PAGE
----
For now we looked forward to a bit of bouldering which would follow on the way down the mountain the next morning. We had conquered Gran Paradiso, Italy’s highest mountain – time to be very happy for now 🙂

Mont Blanc 2014 Day 2

Day 2 began in very relaxed style, with a lie in until a ridiculously pleasant 7.30, and breakfast at 8. We would be heading into Italy for a three day trip to attempt Gran Paradiso, the highest mountain entirely within Italy, at 4,061m, which would be great preparation and acclimatisation for our attempt at Mont Blanc later in the week.

The chalet we are staying in also doubles as skiing accommodation in the winter, and has a view of both sides of the Chamonix valley, so it was such a nice start to the trip.

View from the chalet of the western side of the Chamonix valley.......

View from the chalet of the western side of the Chamonix valley…….

....and the view to the Eastern side, the far end of Mont Blanc peering into view.

….and the view to the Eastern side, the far end of Mont Blanc peering into view.

Following breakfast our guides arrived to do a full kit inspection. We had to lie everything out on our beds so as to make sure that we had all that we needed for the trips ahead of us. I had previously made the decision to hire mountaineering boots, crampons, ice axe, helmet and harness from them, and so apart for those all I didn’t ‘pass’ on where my sunglasses. As we’d be doing a fair bit of glacier work the guide advised me to have Cat 4 glasses (mine are of unknown classification, but certainly aren’t Cat 4).

The guides then took us into town prior to getting our hire equipment, so we could buy what we needed, and also to pick up some food for the next two days whilst we were away in Italy. Once we’d shopped (I picked up a rather nice, if rather expensive, pair of folding carbon poles while I was shopping too :)) we headed back to leave for Italy on the minibus. I think pretty much everyone else had everything they needed too, other than Katya, who needed a bigger rucksack, and she picked up a really nice Millet one.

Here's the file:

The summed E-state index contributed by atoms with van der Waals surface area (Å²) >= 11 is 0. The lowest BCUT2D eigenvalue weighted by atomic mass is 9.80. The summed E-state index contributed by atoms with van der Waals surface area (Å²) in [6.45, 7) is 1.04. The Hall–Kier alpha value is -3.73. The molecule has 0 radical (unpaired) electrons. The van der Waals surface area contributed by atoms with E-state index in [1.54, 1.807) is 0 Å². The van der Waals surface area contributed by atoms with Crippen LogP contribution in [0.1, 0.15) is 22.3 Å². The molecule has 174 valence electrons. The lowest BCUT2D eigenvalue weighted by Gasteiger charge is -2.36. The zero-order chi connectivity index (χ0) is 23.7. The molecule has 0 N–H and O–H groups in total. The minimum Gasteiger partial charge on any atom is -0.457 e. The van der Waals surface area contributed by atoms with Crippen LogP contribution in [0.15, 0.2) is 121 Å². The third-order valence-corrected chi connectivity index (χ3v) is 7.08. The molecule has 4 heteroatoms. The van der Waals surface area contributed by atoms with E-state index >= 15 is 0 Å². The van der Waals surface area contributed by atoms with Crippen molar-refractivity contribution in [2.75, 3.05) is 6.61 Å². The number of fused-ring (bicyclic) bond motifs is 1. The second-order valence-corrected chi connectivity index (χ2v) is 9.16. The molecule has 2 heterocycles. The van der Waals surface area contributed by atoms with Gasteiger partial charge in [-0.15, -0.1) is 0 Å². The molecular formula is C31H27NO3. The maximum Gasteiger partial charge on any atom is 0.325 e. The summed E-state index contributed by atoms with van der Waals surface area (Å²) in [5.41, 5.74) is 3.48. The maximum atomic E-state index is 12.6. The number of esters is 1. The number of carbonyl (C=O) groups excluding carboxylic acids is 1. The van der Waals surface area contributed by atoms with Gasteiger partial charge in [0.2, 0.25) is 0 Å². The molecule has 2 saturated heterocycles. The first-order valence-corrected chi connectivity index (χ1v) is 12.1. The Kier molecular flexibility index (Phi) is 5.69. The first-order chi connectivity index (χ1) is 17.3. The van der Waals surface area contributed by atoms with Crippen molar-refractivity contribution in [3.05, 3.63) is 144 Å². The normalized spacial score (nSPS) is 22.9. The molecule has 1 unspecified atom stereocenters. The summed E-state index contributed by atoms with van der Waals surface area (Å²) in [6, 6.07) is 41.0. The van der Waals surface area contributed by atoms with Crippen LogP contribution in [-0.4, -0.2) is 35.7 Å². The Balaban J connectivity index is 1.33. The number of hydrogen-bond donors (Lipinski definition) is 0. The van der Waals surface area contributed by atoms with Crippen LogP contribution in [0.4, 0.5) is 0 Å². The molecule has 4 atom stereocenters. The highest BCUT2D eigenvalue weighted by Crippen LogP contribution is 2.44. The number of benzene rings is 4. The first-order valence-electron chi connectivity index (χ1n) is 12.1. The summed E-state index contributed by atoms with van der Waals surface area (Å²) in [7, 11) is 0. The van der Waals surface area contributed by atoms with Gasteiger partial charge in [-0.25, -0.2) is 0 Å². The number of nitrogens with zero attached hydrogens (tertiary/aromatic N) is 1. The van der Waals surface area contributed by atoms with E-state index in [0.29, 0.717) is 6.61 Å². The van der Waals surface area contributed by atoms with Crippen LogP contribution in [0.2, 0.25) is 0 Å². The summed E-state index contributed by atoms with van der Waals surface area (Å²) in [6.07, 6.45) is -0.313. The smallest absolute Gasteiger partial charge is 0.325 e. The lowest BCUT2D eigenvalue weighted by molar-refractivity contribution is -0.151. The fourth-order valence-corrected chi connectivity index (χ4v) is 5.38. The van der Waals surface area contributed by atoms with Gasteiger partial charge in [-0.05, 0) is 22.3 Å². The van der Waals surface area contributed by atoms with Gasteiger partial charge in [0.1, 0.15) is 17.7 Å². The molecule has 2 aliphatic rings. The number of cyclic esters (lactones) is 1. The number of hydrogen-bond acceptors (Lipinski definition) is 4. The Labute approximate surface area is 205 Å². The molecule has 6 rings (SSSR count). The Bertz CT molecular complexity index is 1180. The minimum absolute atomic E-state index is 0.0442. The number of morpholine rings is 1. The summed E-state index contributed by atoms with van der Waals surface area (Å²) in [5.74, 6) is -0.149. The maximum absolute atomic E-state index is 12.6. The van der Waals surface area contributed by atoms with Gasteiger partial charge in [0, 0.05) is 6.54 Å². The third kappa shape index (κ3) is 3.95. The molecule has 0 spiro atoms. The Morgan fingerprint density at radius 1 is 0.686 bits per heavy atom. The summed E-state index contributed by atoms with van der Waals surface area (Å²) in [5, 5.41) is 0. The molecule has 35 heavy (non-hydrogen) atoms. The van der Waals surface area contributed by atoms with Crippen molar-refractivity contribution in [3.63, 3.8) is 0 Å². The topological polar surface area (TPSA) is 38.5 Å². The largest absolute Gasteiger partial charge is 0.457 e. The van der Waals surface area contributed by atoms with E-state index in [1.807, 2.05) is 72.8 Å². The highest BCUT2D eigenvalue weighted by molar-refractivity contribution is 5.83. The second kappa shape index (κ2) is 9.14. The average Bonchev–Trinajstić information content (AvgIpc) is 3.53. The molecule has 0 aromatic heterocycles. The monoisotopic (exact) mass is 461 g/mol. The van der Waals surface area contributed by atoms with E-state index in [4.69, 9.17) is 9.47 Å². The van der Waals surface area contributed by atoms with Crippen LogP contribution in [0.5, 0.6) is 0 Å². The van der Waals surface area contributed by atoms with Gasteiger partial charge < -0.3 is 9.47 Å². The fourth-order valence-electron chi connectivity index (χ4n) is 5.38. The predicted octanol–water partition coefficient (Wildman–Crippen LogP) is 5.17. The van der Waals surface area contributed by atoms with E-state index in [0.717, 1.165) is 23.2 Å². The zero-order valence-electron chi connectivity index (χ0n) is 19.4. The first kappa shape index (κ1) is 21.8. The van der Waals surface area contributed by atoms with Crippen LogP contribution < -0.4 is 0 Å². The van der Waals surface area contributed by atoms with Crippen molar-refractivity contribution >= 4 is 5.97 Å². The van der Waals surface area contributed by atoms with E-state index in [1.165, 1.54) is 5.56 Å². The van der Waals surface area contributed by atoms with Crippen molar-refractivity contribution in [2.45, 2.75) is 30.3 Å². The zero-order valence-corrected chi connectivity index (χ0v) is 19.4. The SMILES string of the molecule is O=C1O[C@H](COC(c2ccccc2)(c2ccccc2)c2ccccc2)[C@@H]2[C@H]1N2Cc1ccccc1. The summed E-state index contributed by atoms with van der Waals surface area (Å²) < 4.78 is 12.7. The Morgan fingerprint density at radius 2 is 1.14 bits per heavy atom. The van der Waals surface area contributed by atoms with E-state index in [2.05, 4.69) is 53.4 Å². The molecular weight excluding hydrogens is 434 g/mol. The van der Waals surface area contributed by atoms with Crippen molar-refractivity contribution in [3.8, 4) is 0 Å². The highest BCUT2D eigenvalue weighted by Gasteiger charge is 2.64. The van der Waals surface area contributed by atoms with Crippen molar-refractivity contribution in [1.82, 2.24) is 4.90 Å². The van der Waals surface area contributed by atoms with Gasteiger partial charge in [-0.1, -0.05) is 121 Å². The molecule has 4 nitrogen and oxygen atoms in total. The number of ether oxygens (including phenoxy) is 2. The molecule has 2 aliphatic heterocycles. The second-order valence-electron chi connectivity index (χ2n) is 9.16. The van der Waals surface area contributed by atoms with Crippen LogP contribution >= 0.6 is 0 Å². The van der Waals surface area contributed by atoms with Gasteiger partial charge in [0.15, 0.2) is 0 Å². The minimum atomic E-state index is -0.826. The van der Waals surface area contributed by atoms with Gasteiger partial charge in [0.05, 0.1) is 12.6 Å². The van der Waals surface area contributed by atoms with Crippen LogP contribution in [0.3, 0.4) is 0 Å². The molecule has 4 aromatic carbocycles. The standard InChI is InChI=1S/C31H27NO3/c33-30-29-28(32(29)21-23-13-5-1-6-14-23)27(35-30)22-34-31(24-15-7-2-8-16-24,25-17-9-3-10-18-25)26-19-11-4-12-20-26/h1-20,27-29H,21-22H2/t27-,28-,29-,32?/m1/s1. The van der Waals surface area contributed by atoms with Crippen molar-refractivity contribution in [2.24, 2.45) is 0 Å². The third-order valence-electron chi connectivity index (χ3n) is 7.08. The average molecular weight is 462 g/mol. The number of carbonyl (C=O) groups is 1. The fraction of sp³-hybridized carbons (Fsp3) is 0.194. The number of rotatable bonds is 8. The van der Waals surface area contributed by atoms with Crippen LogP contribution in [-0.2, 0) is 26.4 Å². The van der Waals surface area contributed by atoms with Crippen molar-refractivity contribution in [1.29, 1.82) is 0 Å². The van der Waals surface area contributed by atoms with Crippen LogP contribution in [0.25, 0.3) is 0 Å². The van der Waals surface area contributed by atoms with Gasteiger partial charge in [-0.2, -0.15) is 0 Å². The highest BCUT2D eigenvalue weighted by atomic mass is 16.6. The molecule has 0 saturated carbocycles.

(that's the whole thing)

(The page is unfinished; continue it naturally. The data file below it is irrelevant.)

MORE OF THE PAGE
After a drive through the Mont Blanc tunnel and then a gorgeous winding run around hairpin bends across and over the Aosta valley (oh and a cheeky spot of pasta lunch too at a campsite restaurant) we began a very hot ascent up to our ultimate destination for the night, the Chabon hut in the Gran Paradiso national park.

We set off from quite high up, at about 1,800m, and it was already noticeable that the air was thinner than I am used to, and so it took a little while to adjust to it, but it was fine really, the main problem being the heat, even at this altitude.

Taking a breather early on the path up to the Chabon Hut

Taking a breather early on the path up to the Chabon Hut

Apart from the heat the main problem I had though was my boots. The guides wanted us to walk up in our mountaineering boots so as to make sure they didn’t give us blisters etc. Now me and borrowed boots don’t really get on very well it has to be said. Or moreover I have crap feet. When boots fit me I’m great and don’t have any problems, but if something isn’t quite right then it can be horrible, and here I just couldn’t get comfortable. Mountaineering boots are fairly unforgiving anyway being so stiff in the sole, but mine were just tight across the mid foot and I also had heel lift, a bad combination.